Skip to main content

Thank you for visiting You are using a browser version with limited support for CSS. To obtain the best experience, we recommend you use a more up to date browser (or turn off compatibility mode in Internet Explorer). In the meantime, to ensure continued support, we are displaying the site without styles and JavaScript.

Structural basis for modulation and agonist specificity of HCN pacemaker channels


The family of hyperpolarization-activated, cyclic nucleotide-modulated (HCN) channels are crucial for a range of electrical signalling, including cardiac and neuronal pacemaker activity, setting resting membrane electrical properties and dendritic integration1. These nonselective cation channels, underlying the If, Ih and Iq currents of heart and nerve cells, are activated by membrane hyperpolarization and modulated by the binding of cyclic nucleotides such as cAMP and cGMP2. The cAMP-mediated enhancement of channel activity is largely responsible for the increase in heart rate caused by β-adrenergic agonists3. Here we have investigated the mechanism underlying this modulation by studying a carboxy-terminal fragment of HCN2 containing the cyclic nucleotide-binding domain (CNBD) and the C-linker region that connects the CNBD to the pore. X-ray crystallographic structures of this C-terminal fragment bound to cAMP or cGMP, together with equilibrium sedimentation analysis, identify a tetramerization domain and the mechanism for cyclic nucleotide specificity, and suggest a model for ligand-dependent channel modulation. On the basis of amino acid sequence similarity to HCN channels, the cyclic nucleotide-gated, and eag- and KAT1-related families of channels are probably related to HCN channels in structure and mechanism.

This is a preview of subscription content, access via your institution

Relevant articles

Open Access articles citing this article.

Access options

Buy article

Get time limited or full article access on ReadCube.


All prices are NET prices.

Figure 1: HCN2 channel topology and alignment with related channels.
Figure 2: Structure of the mouse HCN2 C-linker and CNBD construct bound to cAMP.
Figure 3: cAMP and cGMP bind to the same site with different stereochemistry.
Figure 4: C-linker interactions and cyclic nucleotide-dependent tetramer formation.


  1. Robinson, R. B. & Siegelbaum, S. A. Hyperpolarization-activated cation currents: from molecules to physiological function. Annu. Rev. Physiol. 65, 453–480 (2003)

    CAS  Article  Google Scholar 

  2. Biel, M., Schneider, A. & Wahl, C. Cardiac HCN. channels: structure, function, and modulation. Trends Cardiovasc. Med. 12, 206–212 (2002)

    CAS  Article  Google Scholar 

  3. DiFrancesco, D. & Tortora, P. Direct activation of cardiac pacemaker channels by intracellular cyclic AMP. Nature 351, 145–147 (1991)

    ADS  CAS  Article  Google Scholar 

  4. Zagotta, W. N. & Siegelbaum, S. A. Structure and function of cyclic nucleotide-gated channels. Annu. Rev. Neurosci. 19, 235–263 (1996)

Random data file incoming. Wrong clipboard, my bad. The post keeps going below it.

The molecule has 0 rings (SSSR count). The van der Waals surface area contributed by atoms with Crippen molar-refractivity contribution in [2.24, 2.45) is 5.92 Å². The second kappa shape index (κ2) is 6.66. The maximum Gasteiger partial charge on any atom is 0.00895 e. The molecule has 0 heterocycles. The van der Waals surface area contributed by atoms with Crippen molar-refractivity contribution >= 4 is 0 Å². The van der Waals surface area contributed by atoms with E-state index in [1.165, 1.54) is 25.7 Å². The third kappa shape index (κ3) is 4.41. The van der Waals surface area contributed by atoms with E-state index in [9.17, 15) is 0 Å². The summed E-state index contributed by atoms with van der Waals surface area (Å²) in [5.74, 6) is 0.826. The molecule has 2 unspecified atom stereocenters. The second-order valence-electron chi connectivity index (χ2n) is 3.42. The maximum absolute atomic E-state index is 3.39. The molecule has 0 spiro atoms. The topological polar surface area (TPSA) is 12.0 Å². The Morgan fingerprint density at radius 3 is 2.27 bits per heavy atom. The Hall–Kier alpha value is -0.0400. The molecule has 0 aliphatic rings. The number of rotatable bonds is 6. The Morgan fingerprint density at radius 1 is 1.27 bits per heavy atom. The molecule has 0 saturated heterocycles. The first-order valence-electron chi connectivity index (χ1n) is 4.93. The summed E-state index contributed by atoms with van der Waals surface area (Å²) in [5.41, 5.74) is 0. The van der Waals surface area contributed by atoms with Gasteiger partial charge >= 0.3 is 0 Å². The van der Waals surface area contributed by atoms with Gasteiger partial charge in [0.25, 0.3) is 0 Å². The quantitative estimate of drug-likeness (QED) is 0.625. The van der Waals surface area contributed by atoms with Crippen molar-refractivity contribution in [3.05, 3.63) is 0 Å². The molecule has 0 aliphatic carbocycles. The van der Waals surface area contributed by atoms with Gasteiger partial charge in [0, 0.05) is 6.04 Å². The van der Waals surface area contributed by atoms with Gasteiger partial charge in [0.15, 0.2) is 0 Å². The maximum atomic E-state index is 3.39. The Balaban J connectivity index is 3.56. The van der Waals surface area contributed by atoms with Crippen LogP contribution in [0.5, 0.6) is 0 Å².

CAS  Article  Google Scholar 

  5. Bruggemann, A., Pardo, L. A., Stuhmer, W. & Pongs, O. Ether-a-go-go encodes a voltage-gated channel permeable to K+ and Ca2+ and modulated by cAMP. Nature 365, 445–448 (1993)

    ADS  CAS  Article  Google Scholar 

  6. Hoshi, T. Regulation of voltage dependence of the KAT1 channel by intracellular factors. J. Gen. Physiol. 105, 309–328 (1995)

    CAS  Article  Google Scholar 

  7. Doyle, D. A. et al. The structure of the potassium channel: molecular basis of K+ conduction and selectivity. Science 280, 69–77 (1998)

    ADS  CAS  Article  Google Scholar 

  8. Wainger, B. J., DeGennaro, M., Santoro, B., Siegelbaum, S. A. & Tibbs, G. R. Molecular mechanism of cAMP modulation of HCN. pacemaker channels. Nature 411, 805–810 (2001)

    ADS  CAS  Article  Google Scholar 

  9. Weber, I. T. & Steitz, T. A. Structure of a complex of catabolite gene activator protein and cyclic AMP refined at 2.5 Å resolution. J. Mol. Biol. 198, 311–326 (1987)

    CAS  Article  Google Scholar 

  10. Su, Y. et al. Regulatory subunit of protein kinase A: structure of deletion mutant with cAMP binding domains. Science 269, 807–813 (1995)

    ADS  CAS  Article  Google Scholar 

  11. Chen, S., Wang, J. & Siegelbaum, S. A. Properties of hyperpolarization-activated pacemaker current defined by coassembly of HCN1 and HCN2 subunits and basal modulation by cyclic nucleotide. J. Gen. Physiol. 117, 491–504 (2001)

    CAS  Article  Google Scholar 

  12. Varnum, M. D., Black, K. D. & Zagotta, W. N. Molecular mechanism for ligand discrimination of cyclic nucleotide-gated channels. Neuron 15, 619–625 (1995)

    CAS  Article  Google Scholar 

  13. Matulef, K., Flynn, G. E. & Zagotta, W. N. Molecular rearrangements in the ligand-binding domain of cyclic nucleotide-gated channels. Neuron 24, 443–452 (1999)

    CAS  Article  Google Scholar 

  14. Ludwig, A., Zong, X., Jeglitsch, M., Hofmann, F. & Biel, M. A family of hyperpolarization-activated mammalian cation channels. Nature 393, 587–591 (1998)

    ADS  CAS  Article  Google Scholar